The rise and fall of chelsea’s little spain History of Chelsea

| 08 Dec 2015 | 11:23

Most New Yorkers are familiar with the city’s major ethnic enclaves, past and present: Chinatown, the Jewish Lower East Side, Little Italy. One lesser-known enclave that hardly exists anymore was “Little Spain,” centered on 14th Street between 7th and 8th avenues, home to Spanish organizations, restaurants, cultural institutions and more.

Little Spain began to take shape around 1900, spurred mainly by the thousands of Spanish seamen who docked at the then-thriving Port of New York. They were soon joined by immigrants from Spain. Many of them dreamed of going home someday, but the outbreak of the Spanish Civil War in the 1930s put a damper on those hopes.

A New York Times article from 1924, quoted in writer James D. Fernandez’s blog, described a colony in Chelsea of about 30,000 people, about half of whom were from Spain and the other half from various Latin-American countries. At the time, according to the article, the area stretched from 23rd Street between 7th and 8th Avenues south to Abingdon Square.

In general, the colony revolved around two institutions that survive, in some form, to this day: The Spanish Benevolent Society and the Church of Our Lady of Guadalupe.

The church’s original building, which still stands, was constructed at 229 W. 14th St. in 1902. According to “EspanaNYU” site, the builders took two brownstones and combined them into a Catholic church, with a Spanish-style façade added in 1921. The parish was the first in New York to offer Mass in Spanish.

The second was the Spanish Benevolent Society, now known as La Nacional, at 239 W. 14th St. It dates back to 1868, and its primary purpose was to help immigrants from Spain transition to life in the U.S. It also served as a cultural center, and over the years it has hosted many important Spanish artists, such as filmmaker Luis Bunuel and poet-playwright Federico Garcia Loca.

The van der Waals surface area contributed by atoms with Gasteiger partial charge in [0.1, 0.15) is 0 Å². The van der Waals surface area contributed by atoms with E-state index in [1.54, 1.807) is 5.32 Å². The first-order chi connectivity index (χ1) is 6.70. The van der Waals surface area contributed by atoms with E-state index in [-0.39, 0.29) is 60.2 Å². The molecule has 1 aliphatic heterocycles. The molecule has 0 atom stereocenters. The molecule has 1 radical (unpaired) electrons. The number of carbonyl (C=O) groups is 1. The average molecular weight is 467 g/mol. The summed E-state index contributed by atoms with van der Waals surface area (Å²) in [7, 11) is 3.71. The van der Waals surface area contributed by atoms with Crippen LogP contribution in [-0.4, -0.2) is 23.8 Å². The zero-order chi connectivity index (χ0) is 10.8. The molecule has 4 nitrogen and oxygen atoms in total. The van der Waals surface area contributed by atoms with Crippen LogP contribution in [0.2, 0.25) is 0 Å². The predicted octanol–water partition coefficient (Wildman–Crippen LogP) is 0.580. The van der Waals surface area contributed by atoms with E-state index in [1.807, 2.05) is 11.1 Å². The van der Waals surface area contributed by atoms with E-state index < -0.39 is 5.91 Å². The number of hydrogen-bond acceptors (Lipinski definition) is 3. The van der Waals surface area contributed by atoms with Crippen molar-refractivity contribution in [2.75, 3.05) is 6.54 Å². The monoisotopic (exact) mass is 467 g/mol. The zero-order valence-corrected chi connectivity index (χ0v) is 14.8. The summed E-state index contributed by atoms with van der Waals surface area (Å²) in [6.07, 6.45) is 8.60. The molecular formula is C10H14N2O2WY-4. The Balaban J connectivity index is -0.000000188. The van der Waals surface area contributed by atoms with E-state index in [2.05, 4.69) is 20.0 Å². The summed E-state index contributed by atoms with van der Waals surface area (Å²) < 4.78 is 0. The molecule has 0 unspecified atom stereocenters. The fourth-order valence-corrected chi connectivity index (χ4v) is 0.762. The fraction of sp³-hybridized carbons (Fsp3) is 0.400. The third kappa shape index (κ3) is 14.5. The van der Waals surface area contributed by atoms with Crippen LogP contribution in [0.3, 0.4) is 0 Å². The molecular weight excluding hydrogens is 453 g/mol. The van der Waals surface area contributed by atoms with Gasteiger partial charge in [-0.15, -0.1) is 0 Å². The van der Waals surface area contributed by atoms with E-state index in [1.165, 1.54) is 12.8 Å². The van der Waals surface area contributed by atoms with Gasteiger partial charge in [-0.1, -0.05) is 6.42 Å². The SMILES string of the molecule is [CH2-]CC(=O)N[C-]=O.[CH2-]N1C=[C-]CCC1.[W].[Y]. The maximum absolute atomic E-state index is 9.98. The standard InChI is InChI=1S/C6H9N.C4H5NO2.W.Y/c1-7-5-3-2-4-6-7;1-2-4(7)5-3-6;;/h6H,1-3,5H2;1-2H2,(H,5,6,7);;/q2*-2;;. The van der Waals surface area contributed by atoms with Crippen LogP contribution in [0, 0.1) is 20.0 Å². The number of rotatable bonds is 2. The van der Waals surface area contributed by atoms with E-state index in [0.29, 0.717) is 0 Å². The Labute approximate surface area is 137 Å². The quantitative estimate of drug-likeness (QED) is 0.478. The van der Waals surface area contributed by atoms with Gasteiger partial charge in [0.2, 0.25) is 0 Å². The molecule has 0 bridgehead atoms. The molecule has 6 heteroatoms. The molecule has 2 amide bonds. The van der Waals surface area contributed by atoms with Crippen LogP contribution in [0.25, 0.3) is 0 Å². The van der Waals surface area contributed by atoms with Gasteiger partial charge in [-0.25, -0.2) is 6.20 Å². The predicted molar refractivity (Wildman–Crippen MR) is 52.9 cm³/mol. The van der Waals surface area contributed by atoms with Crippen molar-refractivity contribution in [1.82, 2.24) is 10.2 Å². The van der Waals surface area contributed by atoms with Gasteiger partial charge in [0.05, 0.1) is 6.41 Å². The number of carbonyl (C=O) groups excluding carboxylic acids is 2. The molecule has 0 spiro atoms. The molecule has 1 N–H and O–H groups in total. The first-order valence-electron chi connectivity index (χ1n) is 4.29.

EspanaNYU goes into detail about some of the other institutions of Little Spain. One was Casa Moneo, at 210 W. 14th St., which sold packaged food from Spain as well as clothing, cookware and other items. During the Spanish Civil War, according to NYU, anti-fascist Spanish people often picketed the store because the owner supported Franco.

La Iberia, also on West 14th Street, sold clothing, mainly of the American brand-name variety, to Spanish seamen whose ships docked on the nearby Hudson, as well as to workers in nearby companies like Nabisco.

And of course, there were also restaurants, including La Bilbaina, Bar Coruna, Little Spain Bar, Café Madrid, Meson Flamenco, El Faro (which moved to Greenwich Street) and others. These restaurants, more than anything else, attracted non-Spanish people to the area.

Little Spain began to significantly decline in the 1970s and ‘80s. In the 1990s, the number of Spanish-speaking parishioners of Our Lady of Guadalupe began to swell—but most of the new parishioners were from Mexico, not from Spain.

In 2003, the parish merged with St. Bernard’s Church, a block west at 328 W. 14th St., to form “Our Lady of Guadalupe at St. Bernard” and now conducts Spanish-language services at that larger building. The former Our Lady of Guadalupe building still stands, and several objects from the old church have been brought over to St. Bernard.

Another sign of Little Spain’s decline took place in 2007, when Liberia Lectorum, described by the Daily News as “the city’s oldest and largest Spanish-language bookstore,” closed down. “Unfortunately, this part of the city is no longer a hub of Latino life. We can reach them more effectively through our website,” Theresa Mlawer, who managed the store for publishing giant Scholastic, was quoted as saying.

The main survivor of the old Little Spain is the Spanish Benevolent Society, now known as La Nacional. The organization’s website describes it as offering “live events, classes, authentic cuisine, art, music and more” for “Spaniards, lovers of Spanish culture, New Yorkers.”

Among the events it sponsors are traditional flamenco performances and tango dances. And on the ground floor is a restaurant that is open to members and non-members alike, offering tapas, paellas, salads and other Spanish food.